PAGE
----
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In historic reversal, Supreme Court overturns Roe v. Wade, frees states to outlaw abortion

WASHINGTON — In a historic reversal, the Supreme Court on Friday overturned the landmark 1973 Roe Wade decision and ruled states may again outlaw abortion.

The court’s conservative majority said the Constitution does not protect the rights of women to choose abortion, and instead leaves these decisions in the hands of state lawmakers.

The 5-4 ruling marks the most significant curtailing of an established constitutional right in the court’s history.

The opinion written by Justice Samuel A. Alito Jr. closely tracks a draft which was leaked by Politico in May.

“We hold that Roe and [the 1992 Planned Parenthood v.] Casey must be overruled,” Alito wrote. “The Constitution makes no reference to abortion, and no such right is implicitly protected by any constitutional provision, including the one on which the defenders of Roe and Casey now chiefly rely—the Due Process Clause of the 14th Amendment.”

The opinion was joined by Justices Clarence Thomas, Neil M. Gorsuch, Brett M. Kavanaugh and Amy Coney Barrett.

Chief Justice John G. Roberts Jr. concurred, but did not join the majority opinion, saying he would have only upheld a Mississippi 15-week ban on abortion and stopped short of overturning Roe.

“The court’s decision to overrule Roe and Casey is a serious jolt to the legal system,” Roberts wrote.

The court’s three liberal justices — Justice Stephen Breyer, Sonia Sotomayor and Elena Kagan — dissented.

“Today, the court ...says that from the very moment of fertilization, a woman has no rights to speak of,” their dissent read. “A state can force her to bring a pregnancy to term, even at the steepest personal and familial costs.”

The dissenting justices concluded, “Whatever the exact scope of the coming laws, one result of today’s decision is certain: the curtailment of women’s rights, and of their status as free and equal citizens.”

The ruling figures to set off a fierce political fight nationwide and state-by-state as politicians and voters weigh in on whether abortion should be restricted or prohibited entirely.

Opinion polls show most Americans support access to abortion, at least in the early months of a pregnancy. Nevertheless half the states are expected to seek to quickly enforce laws that make most abortions illegal.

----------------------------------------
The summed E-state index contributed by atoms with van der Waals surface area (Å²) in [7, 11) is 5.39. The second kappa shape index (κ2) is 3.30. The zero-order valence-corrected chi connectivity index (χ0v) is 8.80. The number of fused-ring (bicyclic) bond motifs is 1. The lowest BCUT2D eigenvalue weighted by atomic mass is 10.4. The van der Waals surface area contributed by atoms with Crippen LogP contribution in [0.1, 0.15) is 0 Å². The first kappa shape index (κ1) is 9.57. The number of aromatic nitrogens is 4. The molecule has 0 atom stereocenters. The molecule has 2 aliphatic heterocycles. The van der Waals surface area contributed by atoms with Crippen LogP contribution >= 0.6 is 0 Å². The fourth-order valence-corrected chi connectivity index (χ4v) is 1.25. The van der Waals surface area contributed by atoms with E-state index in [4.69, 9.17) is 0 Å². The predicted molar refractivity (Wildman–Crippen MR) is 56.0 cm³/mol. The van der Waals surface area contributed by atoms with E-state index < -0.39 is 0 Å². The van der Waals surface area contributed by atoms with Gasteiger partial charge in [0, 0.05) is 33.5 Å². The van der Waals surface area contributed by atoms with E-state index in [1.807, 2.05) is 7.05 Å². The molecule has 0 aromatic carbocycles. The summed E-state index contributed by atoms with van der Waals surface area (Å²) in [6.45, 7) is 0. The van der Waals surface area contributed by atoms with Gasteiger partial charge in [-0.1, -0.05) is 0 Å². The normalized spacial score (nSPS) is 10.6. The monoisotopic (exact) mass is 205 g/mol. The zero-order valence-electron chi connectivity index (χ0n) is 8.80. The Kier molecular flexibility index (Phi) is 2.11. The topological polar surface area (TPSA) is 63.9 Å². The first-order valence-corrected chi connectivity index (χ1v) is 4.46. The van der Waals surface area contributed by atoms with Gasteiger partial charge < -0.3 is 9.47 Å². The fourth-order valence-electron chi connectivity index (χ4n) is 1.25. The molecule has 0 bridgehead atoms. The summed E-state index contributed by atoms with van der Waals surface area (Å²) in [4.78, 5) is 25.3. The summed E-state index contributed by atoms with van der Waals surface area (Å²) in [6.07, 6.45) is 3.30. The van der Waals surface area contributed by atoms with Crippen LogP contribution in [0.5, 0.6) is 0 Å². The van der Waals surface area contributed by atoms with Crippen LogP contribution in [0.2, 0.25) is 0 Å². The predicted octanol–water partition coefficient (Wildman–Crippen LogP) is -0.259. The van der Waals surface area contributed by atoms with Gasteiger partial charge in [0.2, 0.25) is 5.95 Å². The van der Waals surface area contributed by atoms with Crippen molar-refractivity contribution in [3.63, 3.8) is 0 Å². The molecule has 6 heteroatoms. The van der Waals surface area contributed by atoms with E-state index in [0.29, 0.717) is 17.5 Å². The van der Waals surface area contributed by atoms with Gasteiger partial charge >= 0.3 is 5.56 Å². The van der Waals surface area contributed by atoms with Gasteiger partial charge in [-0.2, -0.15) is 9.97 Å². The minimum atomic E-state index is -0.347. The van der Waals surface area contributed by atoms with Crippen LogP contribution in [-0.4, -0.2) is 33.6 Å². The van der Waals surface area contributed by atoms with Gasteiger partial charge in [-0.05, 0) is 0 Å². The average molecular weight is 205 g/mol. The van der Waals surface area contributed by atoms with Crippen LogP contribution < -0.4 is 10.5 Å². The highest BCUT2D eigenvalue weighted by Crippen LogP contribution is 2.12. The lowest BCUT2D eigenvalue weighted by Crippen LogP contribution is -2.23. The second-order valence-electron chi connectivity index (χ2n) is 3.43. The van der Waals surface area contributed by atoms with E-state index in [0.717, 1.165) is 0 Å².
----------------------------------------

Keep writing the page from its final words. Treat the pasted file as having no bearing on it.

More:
The decision is the high court’s most far-reaching reversal on a matter of constitutional rights since 1954, when the justices reversed six decades of precedent and struck down laws authorizing racial segregation.

But that unanimous decision in Brown v. Board of Education expanded the rights of individuals and rejected conservative state laws, while today’s does the opposite. It empowers states and reverses what had been the most significant women’s rights ruling in the court’s history.

For the U.S. Catholic bishops as well as evangelical Christians who believe abortion ends a human life and is immoral, the ruling is a triumph decades in the making. They had refused to accept the idea the Constitution protected abortion as a fundamental right.

The decision also reflects a profound change within the court and the Republican Party.

When court handed down the Roe v. Wade ruling in 1973 and voided the abortion bans that were in effect in nearly all the states, the 7-2 majority included five Republican appointees. In 1992, when a divided court upheld the right to abortion, the five justices in the majority were Republican appointees.

But in recent decades, Republican presidents promised to select new justices who would overturn Roe v. Wade.

With the help of Senate Republican leader Mitch McConnell, President Trump appointed three new justices who made the difference. The death of Justice Ruth Bader Ginsburg in September of 2020 cleared the way for McConnell and his Republican majority to confirm Justice Amy Coney Barrett a week before Trump was defeated in the November election. Her vote proved crucial to the outcome.

It is rare for the court to make such an abrupt turn so quickly and on such a great constitutional question. The prospect for a major change on abortion first became apparent in the summer of 2018.

Justice Anthony M. Kennedy, a likely swing vote on abortion, announced his retirement at age 82, clearing the way for Trump to appoint Kennedy’s former clerk, Judge Brett M. Kavanaugh. After a fierce fight in the Senate, Kavanaugh was confirmed on a party-line vote.

Republican state attorneys saw an opening to change the law. In June 2020, Mississippi’s Attorney General Lynn Fitch urged the court to review a proposed state law that limited abortions to 15 weeks of a pregnancy.

The justices were set to consider the appeal in Dobbs v. Jackson Women’s Health Organization at their first conference of the new term on September 29, 2020. But on Sept. 18, Ginsburg, the court’s senior liberal, died after a long battle with cancer.

Four days later, the Mississippi appeal was “rescheduled” for a future conference and on May 17, 2021, they announced they would hear the case and decide “whether all pre-viability prohibitions on elective abortions were unconstitutional.”

When the high court heard arguments in December, only Chief Justice John G. Roberts Jr. focused on the 15-week limit, the question the court had agreed to decide.

The five on his right—Justices Thomas, Alito, Gorsuch, Kavanaugh and Barrett—were ready to go further and repeal the right to abortion.

As impactful as it was, the Roe ruling was always built on a shaky legal foundation that left it vulnerable to reversal. Even the liberal lion Ginsburg, before she joined the court, had complained the sweeping decision attempted to move the nation too far, too fast, and should have had a clearer grounding in the Constitution.